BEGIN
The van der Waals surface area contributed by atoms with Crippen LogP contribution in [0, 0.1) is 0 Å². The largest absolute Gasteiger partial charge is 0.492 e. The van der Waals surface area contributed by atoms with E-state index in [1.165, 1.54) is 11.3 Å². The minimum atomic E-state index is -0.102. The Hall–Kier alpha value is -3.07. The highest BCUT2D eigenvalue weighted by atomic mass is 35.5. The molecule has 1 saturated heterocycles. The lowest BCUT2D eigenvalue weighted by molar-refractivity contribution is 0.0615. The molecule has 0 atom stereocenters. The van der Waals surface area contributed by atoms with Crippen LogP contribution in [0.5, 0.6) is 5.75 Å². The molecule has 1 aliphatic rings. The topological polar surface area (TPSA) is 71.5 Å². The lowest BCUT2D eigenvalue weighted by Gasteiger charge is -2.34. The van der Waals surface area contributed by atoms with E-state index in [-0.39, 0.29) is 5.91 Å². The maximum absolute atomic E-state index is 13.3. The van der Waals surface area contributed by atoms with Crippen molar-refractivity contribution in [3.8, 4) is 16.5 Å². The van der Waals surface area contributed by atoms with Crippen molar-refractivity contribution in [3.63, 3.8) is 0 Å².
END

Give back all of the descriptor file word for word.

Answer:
The van der Waals surface area contributed by atoms with Crippen LogP contribution in [0, 0.1) is 0 Å². The largest absolute Gasteiger partial charge is 0.492 e. The van der Waals surface area contributed by atoms with E-state index in [1.165, 1.54) is 11.3 Å². The minimum atomic E-state index is -0.102. The Hall–Kier alpha value is -3.07. The highest BCUT2D eigenvalue weighted by atomic mass is 35.5. The molecule has 1 saturated heterocycles. The lowest BCUT2D eigenvalue weighted by molar-refractivity contribution is 0.0615. The molecule has 0 atom stereocenters. The van der Waals surface area contributed by atoms with Crippen LogP contribution in [0.5, 0.6) is 5.75 Å². The molecule has 1 aliphatic rings. The topological polar surface area (TPSA) is 71.5 Å². The lowest BCUT2D eigenvalue weighted by Gasteiger charge is -2.34. The van der Waals surface area contributed by atoms with E-state index in [-0.39, 0.29) is 5.91 Å². The maximum absolute atomic E-state index is 13.3. The van der Waals surface area contributed by atoms with Crippen molar-refractivity contribution in [3.8, 4) is 16.5 Å². The van der Waals surface area contributed by atoms with Crippen molar-refractivity contribution in [3.63, 3.8) is 0 Å².